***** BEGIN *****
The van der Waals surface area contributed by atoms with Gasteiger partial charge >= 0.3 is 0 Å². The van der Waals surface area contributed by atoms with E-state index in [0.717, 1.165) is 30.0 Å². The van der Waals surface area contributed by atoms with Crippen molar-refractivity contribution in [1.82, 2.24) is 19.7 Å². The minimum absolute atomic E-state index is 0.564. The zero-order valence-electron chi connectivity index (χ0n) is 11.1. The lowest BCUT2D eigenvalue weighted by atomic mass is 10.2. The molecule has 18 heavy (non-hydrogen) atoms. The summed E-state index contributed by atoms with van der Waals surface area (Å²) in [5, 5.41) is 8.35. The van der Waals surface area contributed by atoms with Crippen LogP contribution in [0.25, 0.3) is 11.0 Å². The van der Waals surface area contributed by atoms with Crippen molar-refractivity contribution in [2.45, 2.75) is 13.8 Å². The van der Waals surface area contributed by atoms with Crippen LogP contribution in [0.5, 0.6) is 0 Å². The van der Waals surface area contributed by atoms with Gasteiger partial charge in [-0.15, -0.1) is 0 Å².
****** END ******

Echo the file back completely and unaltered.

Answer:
The van der Waals surface area contributed by atoms with Gasteiger partial charge >= 0.3 is 0 Å². The van der Waals surface area contributed by atoms with E-state index in [0.717, 1.165) is 30.0 Å². The van der Waals surface area contributed by atoms with Crippen molar-refractivity contribution in [1.82, 2.24) is 19.7 Å². The minimum absolute atomic E-state index is 0.564. The zero-order valence-electron chi connectivity index (χ0n) is 11.1. The lowest BCUT2D eigenvalue weighted by atomic mass is 10.2. The molecule has 18 heavy (non-hydrogen) atoms. The summed E-state index contributed by atoms with van der Waals surface area (Å²) in [5, 5.41) is 8.35. The van der Waals surface area contributed by atoms with Crippen LogP contribution in [0.25, 0.3) is 11.0 Å². The van der Waals surface area contributed by atoms with Crippen molar-refractivity contribution in [2.45, 2.75) is 13.8 Å². The van der Waals surface area contributed by atoms with Crippen LogP contribution in [0.5, 0.6) is 0 Å². The van der Waals surface area contributed by atoms with Gasteiger partial charge in [-0.15, -0.1) is 0 Å².